The battle of Gettysburg is similarly screwed up in every detail except its fictionalized version of Pickett’s Charge; in fact, on the story’s own terms, I find it impossible to believe that the Union could have stretched the battle to three days, and the heroics of Joshua Chamberlain should have fallen victim to a hail of gnashing fangs and flying bullets. As for how that battle was won, Abraham Lincoln: Vampire Hunter would have you believe that in the span of a single day, Lincoln could order all the silver in Washington confiscated, could have it all melted down and remolded into enough bayonets and munitions to outfit the entire Army of the Potomac, and could arrange both its transportation to Gettysburg via some assistance from Harriet Tubman and the Underground Railroad – and a diversionary train mission to throw the vampires off the trail. I have doubts whether you could bring off such a feat today, but 150 years ago? Out of the question.
As to Lincoln himself, Benjamin Walker’s portrayal is exactly what we might expect of such a heroic figure – and thus quite at odds with the truth. Walker’s Lincoln is a bit awkward, but basically dashing, and possessed of a clear, powerful baritone with which he eloquently delivers the words that would make him famous. Lincoln himself, however, was never dashing even under the best of circumstances. Though he was quite a memorable speechgiver, his tenor-pitched twang and awkward gangly structure took some getting used to for crowds of his day. He was extremely well-read and possessed of a powerful intellect, but tended to conduct himself during social occasions in the relaxed backwoods manner to which he had become accustomed during his youth and early adulthood, which made his household a subject of some ridicule in the highest and most-well mannered homes of Washington society. And the rendition of the Gettysburg Address we are given in this film misses the mark in the most important particular: the reception to Lincoln’s speech was far cooler than in the film, and it was widely considered an oratorical failure.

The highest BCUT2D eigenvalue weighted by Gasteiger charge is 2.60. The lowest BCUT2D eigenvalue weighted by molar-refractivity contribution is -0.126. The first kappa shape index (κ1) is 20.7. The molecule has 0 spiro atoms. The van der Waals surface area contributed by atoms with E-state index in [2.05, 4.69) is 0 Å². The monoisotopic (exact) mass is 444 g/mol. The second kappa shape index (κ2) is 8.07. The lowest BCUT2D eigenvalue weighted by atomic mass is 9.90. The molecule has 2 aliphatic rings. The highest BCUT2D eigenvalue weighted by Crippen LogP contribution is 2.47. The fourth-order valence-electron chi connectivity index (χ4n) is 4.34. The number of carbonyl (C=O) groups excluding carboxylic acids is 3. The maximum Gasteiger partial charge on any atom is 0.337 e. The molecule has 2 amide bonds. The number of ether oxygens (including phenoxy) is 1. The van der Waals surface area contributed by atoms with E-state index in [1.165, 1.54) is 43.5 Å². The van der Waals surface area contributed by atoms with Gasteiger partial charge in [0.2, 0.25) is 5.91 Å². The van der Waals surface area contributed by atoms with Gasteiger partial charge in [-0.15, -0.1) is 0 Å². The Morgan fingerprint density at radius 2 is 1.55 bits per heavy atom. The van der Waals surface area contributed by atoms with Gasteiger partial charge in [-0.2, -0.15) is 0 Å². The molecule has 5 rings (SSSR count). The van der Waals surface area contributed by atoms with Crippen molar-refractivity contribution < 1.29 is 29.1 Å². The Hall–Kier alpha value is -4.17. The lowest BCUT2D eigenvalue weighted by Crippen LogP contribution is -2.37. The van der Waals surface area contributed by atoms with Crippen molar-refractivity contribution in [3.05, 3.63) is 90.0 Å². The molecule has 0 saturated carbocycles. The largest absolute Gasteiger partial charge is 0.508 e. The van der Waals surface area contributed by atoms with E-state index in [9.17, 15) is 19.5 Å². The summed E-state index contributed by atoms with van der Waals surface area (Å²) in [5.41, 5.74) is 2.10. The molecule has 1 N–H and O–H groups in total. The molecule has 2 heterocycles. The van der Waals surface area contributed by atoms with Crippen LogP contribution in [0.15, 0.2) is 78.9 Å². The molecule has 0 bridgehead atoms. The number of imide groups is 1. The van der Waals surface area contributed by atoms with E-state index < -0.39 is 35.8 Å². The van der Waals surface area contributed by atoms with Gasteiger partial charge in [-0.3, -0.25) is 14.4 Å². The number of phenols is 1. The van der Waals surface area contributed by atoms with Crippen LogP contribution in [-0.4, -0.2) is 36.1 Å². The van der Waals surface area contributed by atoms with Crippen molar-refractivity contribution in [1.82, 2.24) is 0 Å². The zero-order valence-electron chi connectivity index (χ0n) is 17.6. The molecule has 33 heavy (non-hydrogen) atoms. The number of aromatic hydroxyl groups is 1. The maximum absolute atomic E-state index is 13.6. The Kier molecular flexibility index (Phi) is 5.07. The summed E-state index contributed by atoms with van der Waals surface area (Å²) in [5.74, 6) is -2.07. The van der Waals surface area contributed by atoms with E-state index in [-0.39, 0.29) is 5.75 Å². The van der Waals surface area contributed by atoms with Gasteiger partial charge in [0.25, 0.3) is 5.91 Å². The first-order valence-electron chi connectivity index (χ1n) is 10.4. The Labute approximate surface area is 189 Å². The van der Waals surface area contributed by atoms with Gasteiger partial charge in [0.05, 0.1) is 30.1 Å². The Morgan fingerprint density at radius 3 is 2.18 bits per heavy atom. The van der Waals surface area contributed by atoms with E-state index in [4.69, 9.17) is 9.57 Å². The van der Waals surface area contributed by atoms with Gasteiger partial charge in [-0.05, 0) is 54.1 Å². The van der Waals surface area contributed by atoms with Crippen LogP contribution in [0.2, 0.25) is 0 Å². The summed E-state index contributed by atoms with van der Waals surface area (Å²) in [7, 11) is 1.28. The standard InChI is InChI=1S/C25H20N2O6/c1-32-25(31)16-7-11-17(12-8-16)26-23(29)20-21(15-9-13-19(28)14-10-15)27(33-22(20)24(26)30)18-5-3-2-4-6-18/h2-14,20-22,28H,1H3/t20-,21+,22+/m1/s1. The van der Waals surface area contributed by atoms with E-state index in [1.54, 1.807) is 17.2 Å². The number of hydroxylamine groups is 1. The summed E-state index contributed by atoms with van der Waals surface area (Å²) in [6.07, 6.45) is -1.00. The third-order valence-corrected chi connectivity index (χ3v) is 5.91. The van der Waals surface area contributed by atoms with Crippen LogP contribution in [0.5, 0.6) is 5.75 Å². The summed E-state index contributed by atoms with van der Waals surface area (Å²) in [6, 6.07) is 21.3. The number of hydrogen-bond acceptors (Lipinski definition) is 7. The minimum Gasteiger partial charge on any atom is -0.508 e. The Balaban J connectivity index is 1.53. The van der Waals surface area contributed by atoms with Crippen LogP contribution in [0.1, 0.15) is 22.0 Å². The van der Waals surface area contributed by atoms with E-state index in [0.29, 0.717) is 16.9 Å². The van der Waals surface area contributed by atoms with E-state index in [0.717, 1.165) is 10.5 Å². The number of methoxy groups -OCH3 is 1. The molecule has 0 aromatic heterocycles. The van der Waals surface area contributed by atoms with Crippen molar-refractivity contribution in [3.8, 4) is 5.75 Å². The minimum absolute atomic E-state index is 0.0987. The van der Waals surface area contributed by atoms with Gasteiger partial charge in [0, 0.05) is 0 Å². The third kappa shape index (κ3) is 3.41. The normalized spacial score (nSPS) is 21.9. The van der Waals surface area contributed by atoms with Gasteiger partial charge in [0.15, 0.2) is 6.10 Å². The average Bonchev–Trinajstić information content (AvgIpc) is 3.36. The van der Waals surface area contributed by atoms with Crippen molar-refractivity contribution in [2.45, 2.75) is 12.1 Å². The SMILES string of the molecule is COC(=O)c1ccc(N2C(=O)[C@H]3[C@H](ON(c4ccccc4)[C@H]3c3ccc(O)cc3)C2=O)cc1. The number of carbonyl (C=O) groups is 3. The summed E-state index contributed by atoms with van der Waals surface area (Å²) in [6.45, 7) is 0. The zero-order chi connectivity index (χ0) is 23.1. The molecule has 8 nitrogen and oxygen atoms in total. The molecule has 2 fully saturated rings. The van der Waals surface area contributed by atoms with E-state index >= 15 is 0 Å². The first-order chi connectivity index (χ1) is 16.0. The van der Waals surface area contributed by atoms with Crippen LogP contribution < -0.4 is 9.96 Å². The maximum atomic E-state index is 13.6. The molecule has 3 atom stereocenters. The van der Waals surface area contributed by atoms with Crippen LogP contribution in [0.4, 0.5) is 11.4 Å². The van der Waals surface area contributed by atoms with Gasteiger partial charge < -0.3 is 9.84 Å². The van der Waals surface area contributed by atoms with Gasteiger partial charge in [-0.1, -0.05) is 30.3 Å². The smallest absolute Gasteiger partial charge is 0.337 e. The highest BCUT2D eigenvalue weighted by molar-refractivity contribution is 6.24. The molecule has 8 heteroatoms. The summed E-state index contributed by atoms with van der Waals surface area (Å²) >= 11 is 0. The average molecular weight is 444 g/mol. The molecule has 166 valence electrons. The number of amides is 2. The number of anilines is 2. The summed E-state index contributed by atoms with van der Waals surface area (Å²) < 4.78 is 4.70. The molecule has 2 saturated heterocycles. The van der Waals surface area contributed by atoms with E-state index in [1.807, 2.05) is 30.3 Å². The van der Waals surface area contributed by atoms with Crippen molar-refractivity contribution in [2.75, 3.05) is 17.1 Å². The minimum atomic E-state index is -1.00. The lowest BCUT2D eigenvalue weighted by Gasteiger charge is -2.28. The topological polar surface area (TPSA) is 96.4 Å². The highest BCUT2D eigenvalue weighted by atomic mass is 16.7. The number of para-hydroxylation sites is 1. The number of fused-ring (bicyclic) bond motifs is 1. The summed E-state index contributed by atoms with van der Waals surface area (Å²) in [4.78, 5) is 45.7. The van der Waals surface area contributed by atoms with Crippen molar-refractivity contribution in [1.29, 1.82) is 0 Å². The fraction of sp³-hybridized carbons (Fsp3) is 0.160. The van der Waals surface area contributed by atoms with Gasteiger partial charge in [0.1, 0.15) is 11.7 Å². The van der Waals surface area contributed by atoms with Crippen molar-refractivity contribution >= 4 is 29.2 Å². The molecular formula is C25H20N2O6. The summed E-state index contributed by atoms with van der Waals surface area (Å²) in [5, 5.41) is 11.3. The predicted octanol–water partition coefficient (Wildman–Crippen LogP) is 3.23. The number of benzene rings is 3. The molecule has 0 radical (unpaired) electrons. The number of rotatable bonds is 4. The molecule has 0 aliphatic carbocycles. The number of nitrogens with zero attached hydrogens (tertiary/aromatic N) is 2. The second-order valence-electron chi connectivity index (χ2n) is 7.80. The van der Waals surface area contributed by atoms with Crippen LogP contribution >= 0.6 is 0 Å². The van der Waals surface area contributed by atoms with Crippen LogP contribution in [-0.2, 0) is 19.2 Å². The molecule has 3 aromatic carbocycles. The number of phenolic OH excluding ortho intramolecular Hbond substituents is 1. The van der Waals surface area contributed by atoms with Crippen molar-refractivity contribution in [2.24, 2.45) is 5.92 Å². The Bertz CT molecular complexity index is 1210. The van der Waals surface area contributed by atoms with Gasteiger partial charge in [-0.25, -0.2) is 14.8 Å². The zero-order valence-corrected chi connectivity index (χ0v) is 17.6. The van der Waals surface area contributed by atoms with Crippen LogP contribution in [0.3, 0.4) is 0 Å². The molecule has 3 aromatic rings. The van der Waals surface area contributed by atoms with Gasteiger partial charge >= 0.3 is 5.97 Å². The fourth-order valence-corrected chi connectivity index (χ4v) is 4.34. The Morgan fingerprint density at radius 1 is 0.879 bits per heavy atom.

The deviations from the historical record listed above, and most of the others which I did not have space to list, are either senseless or stupid or dictated by legend. Unfortunately, there is one companion moment that is nothing short of outrageous. During his time in the White House, one of Lincoln’s young sons died. Though Willie actually died of typhoid, in the movie his death is caused by a vampire as a punishment for Lincoln’s prosecution of the war. This would not in itself be so bad, though it does lead to one unintentionally hilarious sequence in which Mary “dramatically” beats her fists on her husband. But the movie then allows Mary to get revenge on her son’s murderer in the pro-forma “girl battle,” by dropping a small silver keepsake of Willie’s down a handy rifle and blasting the vampire with it.